[Weekly Wrap] Ross failure leaves questions
The demise of Ross Asset Management so quickly and specatularly made me think about regulation some more this week.
Friday, November 9th 2012, 6:54AM
by Niko Kloeten
Advisers have been given a heap of new tasks and paper work to fill out all in the name of regulation and protecting the public. From what we see and hear from the FMA and advisers who have had the FMA knocking on their door, advisers are doing a pretty good job.
That view is supported by results from the various disputes resolution schemes. It ain't investment advisers causing trouble.
Then out of the blue we have this boutique fund manager, Ross Asset Management, whom we haven't heard about for years suddenly getting a visit from the FMA.
While it's too early to know exactly what was going on within the firm. It has now effectively been placed in receivership and there has been no word yet from Ross, who is in hospital with some undisclosed alilments.
What made me think about regulation is that mainstream fund managers employ all sorts of firms to help them run a tidy ship. Whether it be fund adminstration, unit pricing, trustee services, legal and accounting firms. There is a raft of these people involved. Fund managers do it not because they like these people, but it is part of what is required to run a compliant business.
The question is where were all these people with this so-called boutique funds management firm? How, in this increasingly regulated world, could they operate like this?
In brighter news, today the IFA announced its new chief executive. As we predicted it is a woman from outside the industry.
(If you are looking for a new job then check out what's on offer in our Jobline section - or if you are looking for someone why not advertise here?)
I can see a topic of discussion will be the value of groups. Details of the AAA Advisers Association's agreement with AMP emerged this week and it seems most of the AAA members have opted for the more independent contracts, despite this locking them out of AMP's wealth platform. The group had been in negotiations with AMP for about nine months after AMP raised concerns it could be liable for advice given on other providers' products by advisers it had agreements with.
Now that's out of the way the AAA is trying to grow and it has vowed not to clip the ticket along the way. New chief executive Wayne Smith has described the model of charging over-ride commissions as being under pressure, and said by not charging them the AAA offered a better proposition for both advisers and providers. Smith, who is new to the financial services industry, says consolidation is inevitable in the newly regulated industry.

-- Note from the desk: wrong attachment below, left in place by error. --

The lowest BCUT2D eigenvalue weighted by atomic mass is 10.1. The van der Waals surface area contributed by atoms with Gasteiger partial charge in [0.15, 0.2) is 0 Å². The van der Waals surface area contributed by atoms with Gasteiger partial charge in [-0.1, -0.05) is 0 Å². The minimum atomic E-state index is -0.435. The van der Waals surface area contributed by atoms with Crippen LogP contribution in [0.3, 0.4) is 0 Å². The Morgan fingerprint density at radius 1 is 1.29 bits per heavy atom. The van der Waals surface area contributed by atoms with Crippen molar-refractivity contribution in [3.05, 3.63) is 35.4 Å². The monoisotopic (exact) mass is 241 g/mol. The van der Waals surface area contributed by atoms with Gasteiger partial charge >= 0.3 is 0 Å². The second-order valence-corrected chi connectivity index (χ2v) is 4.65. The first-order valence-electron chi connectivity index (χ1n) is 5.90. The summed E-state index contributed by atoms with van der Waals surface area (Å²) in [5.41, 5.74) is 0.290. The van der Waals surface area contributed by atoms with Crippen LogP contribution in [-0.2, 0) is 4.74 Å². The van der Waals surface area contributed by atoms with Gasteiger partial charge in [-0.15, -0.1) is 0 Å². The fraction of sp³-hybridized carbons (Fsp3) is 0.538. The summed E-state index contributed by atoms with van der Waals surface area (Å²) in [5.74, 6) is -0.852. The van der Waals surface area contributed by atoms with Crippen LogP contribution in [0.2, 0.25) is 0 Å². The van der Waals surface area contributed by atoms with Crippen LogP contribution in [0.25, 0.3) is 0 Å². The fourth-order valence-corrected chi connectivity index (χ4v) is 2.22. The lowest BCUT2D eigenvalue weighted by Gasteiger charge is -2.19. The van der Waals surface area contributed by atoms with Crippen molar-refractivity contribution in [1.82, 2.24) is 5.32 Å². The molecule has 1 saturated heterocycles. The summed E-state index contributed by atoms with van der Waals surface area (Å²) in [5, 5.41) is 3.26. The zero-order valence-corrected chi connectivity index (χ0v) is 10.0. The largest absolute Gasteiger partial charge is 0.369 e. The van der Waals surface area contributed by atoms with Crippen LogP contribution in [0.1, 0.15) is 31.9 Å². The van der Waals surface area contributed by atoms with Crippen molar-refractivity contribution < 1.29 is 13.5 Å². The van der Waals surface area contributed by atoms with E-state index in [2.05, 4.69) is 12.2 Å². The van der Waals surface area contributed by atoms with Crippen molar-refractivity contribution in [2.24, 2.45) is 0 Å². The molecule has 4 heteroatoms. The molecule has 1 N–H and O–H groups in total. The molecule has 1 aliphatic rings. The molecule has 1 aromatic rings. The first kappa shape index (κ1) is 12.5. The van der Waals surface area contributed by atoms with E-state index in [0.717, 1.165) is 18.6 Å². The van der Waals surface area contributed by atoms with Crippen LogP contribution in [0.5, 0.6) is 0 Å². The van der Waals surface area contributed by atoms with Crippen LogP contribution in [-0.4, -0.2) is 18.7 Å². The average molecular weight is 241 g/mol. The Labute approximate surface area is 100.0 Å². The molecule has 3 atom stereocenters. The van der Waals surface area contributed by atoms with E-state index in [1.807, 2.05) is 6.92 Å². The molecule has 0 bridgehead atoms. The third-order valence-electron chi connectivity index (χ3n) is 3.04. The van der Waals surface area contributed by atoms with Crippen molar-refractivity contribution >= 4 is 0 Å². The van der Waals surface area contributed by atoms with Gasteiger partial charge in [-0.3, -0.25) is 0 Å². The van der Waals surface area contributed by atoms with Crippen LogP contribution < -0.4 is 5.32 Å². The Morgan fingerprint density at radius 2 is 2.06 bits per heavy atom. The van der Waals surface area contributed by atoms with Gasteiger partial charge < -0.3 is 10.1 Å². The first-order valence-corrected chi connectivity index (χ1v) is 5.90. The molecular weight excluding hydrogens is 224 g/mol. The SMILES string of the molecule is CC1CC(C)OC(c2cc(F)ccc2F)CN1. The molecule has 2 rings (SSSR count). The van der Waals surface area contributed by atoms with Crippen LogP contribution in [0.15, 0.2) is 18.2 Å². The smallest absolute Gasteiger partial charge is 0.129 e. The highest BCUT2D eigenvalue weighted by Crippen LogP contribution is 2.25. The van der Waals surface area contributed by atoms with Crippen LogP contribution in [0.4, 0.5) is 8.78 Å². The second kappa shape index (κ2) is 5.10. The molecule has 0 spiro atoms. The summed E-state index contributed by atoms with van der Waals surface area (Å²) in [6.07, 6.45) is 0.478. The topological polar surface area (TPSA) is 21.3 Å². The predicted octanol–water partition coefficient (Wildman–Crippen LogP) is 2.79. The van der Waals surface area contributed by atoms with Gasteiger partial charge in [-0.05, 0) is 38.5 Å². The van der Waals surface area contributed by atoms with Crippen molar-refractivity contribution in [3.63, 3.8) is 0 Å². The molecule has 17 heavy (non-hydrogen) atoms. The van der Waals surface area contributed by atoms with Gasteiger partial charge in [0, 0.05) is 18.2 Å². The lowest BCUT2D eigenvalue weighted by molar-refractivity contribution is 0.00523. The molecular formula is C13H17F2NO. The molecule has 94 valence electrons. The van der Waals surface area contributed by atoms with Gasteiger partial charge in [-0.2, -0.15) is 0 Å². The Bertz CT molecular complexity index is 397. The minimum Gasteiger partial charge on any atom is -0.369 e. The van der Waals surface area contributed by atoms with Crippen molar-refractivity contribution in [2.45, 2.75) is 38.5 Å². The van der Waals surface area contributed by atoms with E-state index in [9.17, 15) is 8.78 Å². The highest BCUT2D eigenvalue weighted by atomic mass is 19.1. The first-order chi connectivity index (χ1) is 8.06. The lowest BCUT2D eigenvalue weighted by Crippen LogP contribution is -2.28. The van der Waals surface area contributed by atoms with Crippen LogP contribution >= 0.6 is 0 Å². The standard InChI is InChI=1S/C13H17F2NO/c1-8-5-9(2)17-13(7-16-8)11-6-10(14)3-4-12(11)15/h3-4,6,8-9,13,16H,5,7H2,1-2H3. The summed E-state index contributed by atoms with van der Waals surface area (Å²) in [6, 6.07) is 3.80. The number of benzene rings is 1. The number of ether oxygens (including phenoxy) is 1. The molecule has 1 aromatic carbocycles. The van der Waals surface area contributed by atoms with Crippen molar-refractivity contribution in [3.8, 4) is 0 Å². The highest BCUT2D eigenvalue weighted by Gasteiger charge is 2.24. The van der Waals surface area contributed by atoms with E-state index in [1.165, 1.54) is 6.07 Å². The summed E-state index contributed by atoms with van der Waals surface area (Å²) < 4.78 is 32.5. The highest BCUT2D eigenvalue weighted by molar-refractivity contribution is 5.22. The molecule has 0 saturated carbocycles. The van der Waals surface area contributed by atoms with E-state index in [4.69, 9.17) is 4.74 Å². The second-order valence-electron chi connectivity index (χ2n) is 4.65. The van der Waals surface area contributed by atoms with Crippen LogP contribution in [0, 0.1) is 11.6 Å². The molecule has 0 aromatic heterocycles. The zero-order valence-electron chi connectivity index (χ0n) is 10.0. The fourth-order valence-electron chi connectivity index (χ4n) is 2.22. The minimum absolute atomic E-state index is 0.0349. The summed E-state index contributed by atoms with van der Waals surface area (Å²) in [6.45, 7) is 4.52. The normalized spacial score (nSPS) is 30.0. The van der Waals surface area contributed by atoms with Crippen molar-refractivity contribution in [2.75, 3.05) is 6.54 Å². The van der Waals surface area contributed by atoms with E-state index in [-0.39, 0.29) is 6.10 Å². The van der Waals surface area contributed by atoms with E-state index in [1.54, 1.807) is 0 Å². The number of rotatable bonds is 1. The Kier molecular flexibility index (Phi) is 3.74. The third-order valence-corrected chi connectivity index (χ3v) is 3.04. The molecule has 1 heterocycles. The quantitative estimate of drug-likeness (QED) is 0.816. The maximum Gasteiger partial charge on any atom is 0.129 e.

The FMA's guidance on KiwiSaver advice may not be the final word on the subject, if the issue somehow winds up in court. A financial services lawyer says that if an adviser or firm is taken to task by the FMA for their KiwiSaver practices and it does escalate to a courtroom, a judge could be asked to take a view on certain aspects of the FMA's interpretation in dispute. Courts have provided useful clarity on a number of commercial issues in the past, although it would be useful if MPs made laws clearer.
Worried that one of your clients could be a relative of Kim Jong-un? Well, you'll soon be able to check, thanks to new software coming to New Zealand to help advisers comply with their anti-money laundering requirements. Many advisers seem skeptical as to how many money launderers and terrorists they are going to catch under these new regulations, but there seems to be a growing view that complaining about it is pointless and it's time to work out how to comply.
Where will the next battleground for financial advisers be? According to NZ Funds boss Richard James, it will be in the workplace. One of the issues advisers have in New Zealand is that companies here tend to be pretty small, particularly out in provincial towns. NZ Funds has developed software to assist advisers with these smaller employers and it will be interesting to see if any other companies follow suit.
In insurance news this week, Tower Medical Insurance's new owner has ruled out commission cuts for advisers. And Russell Hutchinson says contrary to what some say, insurance is becoming increasingly important for older people.
Have a great weekend.
Niko Kloeten can be contacted at firstname.lastname@example.org
|« Ticket-clipping organisations under fire||Fund managers call for level playing field »|
Comments from our readers
No comments yet
Sign In to add your comment
|Printable version||Email to a friend|